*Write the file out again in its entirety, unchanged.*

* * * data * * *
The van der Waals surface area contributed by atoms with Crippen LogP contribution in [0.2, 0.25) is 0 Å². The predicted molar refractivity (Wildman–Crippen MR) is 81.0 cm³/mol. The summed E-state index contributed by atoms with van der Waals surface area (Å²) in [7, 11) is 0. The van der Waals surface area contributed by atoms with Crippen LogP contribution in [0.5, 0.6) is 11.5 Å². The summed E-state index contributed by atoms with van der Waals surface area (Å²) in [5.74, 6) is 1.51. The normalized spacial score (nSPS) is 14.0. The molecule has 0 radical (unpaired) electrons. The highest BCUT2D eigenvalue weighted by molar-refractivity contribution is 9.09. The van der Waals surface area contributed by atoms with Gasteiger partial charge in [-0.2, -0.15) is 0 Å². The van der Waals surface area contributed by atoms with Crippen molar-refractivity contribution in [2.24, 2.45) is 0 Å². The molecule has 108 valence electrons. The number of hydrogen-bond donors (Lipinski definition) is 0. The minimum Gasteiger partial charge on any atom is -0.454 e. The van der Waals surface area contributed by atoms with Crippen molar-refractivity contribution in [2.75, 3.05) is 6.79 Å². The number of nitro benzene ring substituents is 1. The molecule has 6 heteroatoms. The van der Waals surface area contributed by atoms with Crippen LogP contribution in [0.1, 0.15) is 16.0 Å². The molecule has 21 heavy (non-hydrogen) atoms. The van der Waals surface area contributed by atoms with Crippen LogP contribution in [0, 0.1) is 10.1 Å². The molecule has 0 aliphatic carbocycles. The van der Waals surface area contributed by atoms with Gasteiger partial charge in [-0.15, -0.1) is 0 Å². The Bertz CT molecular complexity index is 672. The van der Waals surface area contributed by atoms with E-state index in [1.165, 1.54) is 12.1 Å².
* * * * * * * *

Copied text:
The van der Waals surface area contributed by atoms with Crippen LogP contribution in [0.2, 0.25) is 0 Å². The predicted molar refractivity (Wildman–Crippen MR) is 81.0 cm³/mol. The summed E-state index contributed by atoms with van der Waals surface area (Å²) in [7, 11) is 0. The van der Waals surface area contributed by atoms with Crippen LogP contribution in [0.5, 0.6) is 11.5 Å². The summed E-state index contributed by atoms with van der Waals surface area (Å²) in [5.74, 6) is 1.51. The normalized spacial score (nSPS) is 14.0. The molecule has 0 radical (unpaired) electrons. The highest BCUT2D eigenvalue weighted by molar-refractivity contribution is 9.09. The van der Waals surface area contributed by atoms with Gasteiger partial charge in [-0.2, -0.15) is 0 Å². The van der Waals surface area contributed by atoms with Crippen molar-refractivity contribution in [2.24, 2.45) is 0 Å². The molecule has 108 valence electrons. The number of hydrogen-bond donors (Lipinski definition) is 0. The minimum Gasteiger partial charge on any atom is -0.454 e. The van der Waals surface area contributed by atoms with Crippen molar-refractivity contribution in [2.75, 3.05) is 6.79 Å². The number of nitro benzene ring substituents is 1. The molecule has 6 heteroatoms. The van der Waals surface area contributed by atoms with Crippen LogP contribution in [0.1, 0.15) is 16.0 Å². The molecule has 21 heavy (non-hydrogen) atoms. The van der Waals surface area contributed by atoms with Crippen LogP contribution in [0, 0.1) is 10.1 Å². The molecule has 0 aliphatic carbocycles. The van der Waals surface area contributed by atoms with Gasteiger partial charge in [-0.15, -0.1) is 0 Å². The Bertz CT molecular complexity index is 672. The van der Waals surface area contributed by atoms with E-state index in [1.165, 1.54) is 12.1 Å².